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The Most Underused Compiler Switches in Visual C++

, March 11, 2014 Microsoft's Visual C++ team explains the nine most underused switches and why you should make sure to include them in your build.
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With Visual Studio 2012, we also introduced automatic vectorization feature in the compiler. The "auto-vectorizer" tries to make loops in your code run faster by automatically vectorizing your code — that's to say, using the SSE instructions available in all current mainline Intel and AMD chips. Auto-vectorization is enabled by default. You don't need to request this speedup. You don't need to throw a compiler switch. You don't need to set environment variables or registry entries. You don't need to change your C++ code. You don't need to insert #pragmas. The compiler just goes ahead and does it. It all comes for free.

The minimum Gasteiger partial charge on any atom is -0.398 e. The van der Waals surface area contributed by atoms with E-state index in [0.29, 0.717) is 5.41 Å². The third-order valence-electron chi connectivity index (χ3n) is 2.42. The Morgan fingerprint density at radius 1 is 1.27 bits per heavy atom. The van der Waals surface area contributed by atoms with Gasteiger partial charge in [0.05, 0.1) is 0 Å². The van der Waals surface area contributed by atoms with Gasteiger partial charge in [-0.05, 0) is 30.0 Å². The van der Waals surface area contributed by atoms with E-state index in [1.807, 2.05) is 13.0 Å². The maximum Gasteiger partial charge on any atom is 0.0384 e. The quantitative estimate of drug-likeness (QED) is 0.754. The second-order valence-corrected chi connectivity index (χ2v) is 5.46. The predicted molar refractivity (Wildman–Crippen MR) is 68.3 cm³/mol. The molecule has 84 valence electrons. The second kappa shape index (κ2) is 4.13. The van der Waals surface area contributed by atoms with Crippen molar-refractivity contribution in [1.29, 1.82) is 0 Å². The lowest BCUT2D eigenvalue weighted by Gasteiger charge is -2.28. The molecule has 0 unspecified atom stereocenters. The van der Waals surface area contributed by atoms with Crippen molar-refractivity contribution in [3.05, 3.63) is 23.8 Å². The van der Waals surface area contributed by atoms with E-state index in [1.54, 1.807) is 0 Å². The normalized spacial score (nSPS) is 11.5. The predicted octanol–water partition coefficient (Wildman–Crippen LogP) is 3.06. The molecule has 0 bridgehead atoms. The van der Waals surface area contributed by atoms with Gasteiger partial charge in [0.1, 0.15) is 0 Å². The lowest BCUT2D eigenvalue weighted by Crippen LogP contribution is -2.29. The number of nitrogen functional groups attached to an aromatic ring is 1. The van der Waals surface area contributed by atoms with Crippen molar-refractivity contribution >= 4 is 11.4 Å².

So what does /Qvec-report bring to the table? In order to always maintain functional correctness, the compiler is sometimes conservative and fails automatic vectorization for a loop. The /Qvec-report provides diagnostic information about auto-vectorization, and is equipped with the following reporting levels:

/Qvec-report:1, Outputs an informational message for loops that are vectorized.

/Qvec-report:2, Outputs an informational message for loops that are vectorized and for loops that are not vectorized, together with a reason code.

Additional comments:

If you use C++, it is likely that you care a lot about runtime performance. Recompiling with VS2012 and above brings you that added performance with automatic vectorization. To fine-tune those hot-spots in your application, try out /Qvec-report. Sometimes, you can tweak the way you wrote a loop, allowing the compiler to then auto-vectorize it for you. For more information, see Jim Hogg's series of blogs on this topic.

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